IFA President Joe Healy said there is a responsibility on Minister for Agriculture, Michael Creed to release the names of the meat factory plants which have been fined for breaching regulations on carcase trim. “Farmers have long suspected that this practice was going on. Now, we find that 21 separate cases were uncovered this year with factories being fined a derisory amount of €200 for each offence. The Minister has to publish the list of the offenders immediately.”
Joe Healy said that the fine should be increased, immediately, to the maximum allowable under the legislation of €5,000. Factories who continue to break the rules should be prosecuted through the courts with custodial sentences for repeat offenders.
“The IFA Livestock Committee has campaigned hard to get Minister Creed to introduce enhanced supervision of the trimming process by Department of Agriculture AOs in factories.
“The time for slaps on the wrist has come and gone. We need a serious deterrent to ensure factories don’t rob farmers on the trim,” he said.
IFA National Livestock Chairman Angus Woods said the IFA has secured agreement that Agriculture Officers from the Department will now be supervising carcass trim on behalf of farmers in the meat plants on an ongoing constant basis. He said the new arrangements have already commenced on a pilot basis in some meat plants and will be rolled out in full to all meat plants in January 2019.
Angus Woods said the EU regulations on carcase trim is clear and states ‘no fat, muscle or other tissue may be removed from the carcass before weighing, classifying and marking, except for cases when veterinary requirements are applied’.
The National Livestock Chairman said IFA is also demanding that this positive move is extended to cover monitoring and closer controls on carcase classification, weights and the provision of an independent appeals system.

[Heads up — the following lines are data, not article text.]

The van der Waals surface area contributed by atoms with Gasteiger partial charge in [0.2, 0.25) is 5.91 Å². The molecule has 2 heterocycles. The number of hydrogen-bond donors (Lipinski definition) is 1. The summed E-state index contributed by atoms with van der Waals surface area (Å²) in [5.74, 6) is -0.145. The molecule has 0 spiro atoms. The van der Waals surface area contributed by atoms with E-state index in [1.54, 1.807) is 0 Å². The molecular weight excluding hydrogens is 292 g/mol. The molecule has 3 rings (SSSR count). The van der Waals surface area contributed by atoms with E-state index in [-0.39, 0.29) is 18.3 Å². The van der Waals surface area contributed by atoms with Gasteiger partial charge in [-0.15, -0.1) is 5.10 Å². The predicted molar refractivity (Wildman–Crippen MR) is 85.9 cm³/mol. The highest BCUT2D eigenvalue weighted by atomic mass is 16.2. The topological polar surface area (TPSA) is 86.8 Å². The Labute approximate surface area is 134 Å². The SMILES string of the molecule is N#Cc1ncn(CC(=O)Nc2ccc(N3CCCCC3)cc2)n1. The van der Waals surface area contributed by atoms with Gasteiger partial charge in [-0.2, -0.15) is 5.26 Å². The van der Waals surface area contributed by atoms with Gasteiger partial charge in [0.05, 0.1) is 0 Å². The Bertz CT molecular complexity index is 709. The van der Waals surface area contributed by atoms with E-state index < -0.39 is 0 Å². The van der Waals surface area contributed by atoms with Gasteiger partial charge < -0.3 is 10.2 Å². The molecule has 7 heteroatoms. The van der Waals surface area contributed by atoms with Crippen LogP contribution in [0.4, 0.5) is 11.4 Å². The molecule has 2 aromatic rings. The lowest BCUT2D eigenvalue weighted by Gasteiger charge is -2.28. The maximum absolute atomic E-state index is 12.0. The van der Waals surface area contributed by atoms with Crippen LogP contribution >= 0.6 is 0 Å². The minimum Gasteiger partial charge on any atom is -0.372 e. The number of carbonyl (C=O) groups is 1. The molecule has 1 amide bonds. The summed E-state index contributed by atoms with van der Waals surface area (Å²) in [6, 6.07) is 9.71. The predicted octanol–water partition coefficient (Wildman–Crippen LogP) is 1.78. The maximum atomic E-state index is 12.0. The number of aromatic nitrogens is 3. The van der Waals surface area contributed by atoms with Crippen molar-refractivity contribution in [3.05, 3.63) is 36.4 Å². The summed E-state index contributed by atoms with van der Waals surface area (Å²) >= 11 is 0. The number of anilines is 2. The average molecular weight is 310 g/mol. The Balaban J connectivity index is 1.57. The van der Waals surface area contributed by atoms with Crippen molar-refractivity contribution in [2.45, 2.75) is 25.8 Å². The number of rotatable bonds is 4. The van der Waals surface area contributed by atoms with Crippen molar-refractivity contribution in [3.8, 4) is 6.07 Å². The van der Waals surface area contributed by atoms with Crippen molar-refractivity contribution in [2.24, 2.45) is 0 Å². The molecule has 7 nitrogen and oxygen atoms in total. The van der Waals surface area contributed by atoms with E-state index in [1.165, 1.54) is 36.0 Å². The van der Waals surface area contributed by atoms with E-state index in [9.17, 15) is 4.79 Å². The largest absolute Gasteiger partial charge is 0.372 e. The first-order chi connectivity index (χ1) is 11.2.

IFA President Joe Healy said cattle prices are rising with some farmers securing a base price of €3.80/kg for steers and €3.90/kg for heifers in recent days. He said with the strength of the UK cattle price and significant positive moves on the sterling exchange rate, it’s clear the factories can pay a lot more.
Joe Healy said increased demand for the Christmas trade is about to kick in and factories are trying to pin down numbers. He said farmers must demand and insist on a strong price increase as the market can pay it.
The IFA President called on the factories to immediately increase prices by another 10c/kg and pass back the improvements in the UK market prices and positive changes to sterling.
Joe Healy said the loss-making prices from the factories over recent weeks have inflicted serious damage on Irish livestock farmers and the beef sector.
The IFA President said UK cattle prices have increased consistently for the last eight weeks and are currently at £377/kg (R3 grade steer). This is equivalent to €4.51/kg incl. vat. He said the price gap between Irish and UK prices has now widened to well over €200 per head, which shows that the factories are not returning a fair market price to farmers and could pay a lot more.
IFA National Livestock Chairman Angus Woods cattle prices are rising and farmers must maximise any increases. He said farmers selling should not accept the quoted price and insist on much more.
Angus Woods accused the factories of taking advantage of their farmer suppliers over the summer/autumn. He said Minister Creed and the Government can no longer ignore the lack of competition in the trade. He added that the Minister needs to do a lot more to assist the live export trade and get exports moving again to Turkey and other international markets.
IFA has put specific proposals to Minister Creed and the Department of Agriculture to assist the live export trade, enable the trade to secure more contracts and drive competition and additional market outlets for livestock.
Addressing a large crowd of livestock farmers at the cattle price protest outside Kepak in Clonee today (Wed), IFA President Eddie Downey said there is real anger and frustration with all the meat factories over the way they have cut bull beef prices over the last two months, leaving farmers with major financial losses. Farmers also protested on the cattle price issue outside the Dawn Meats plant in Grannagh, Co Waterford and the ABP plant in Nenagh, Co Tipperary.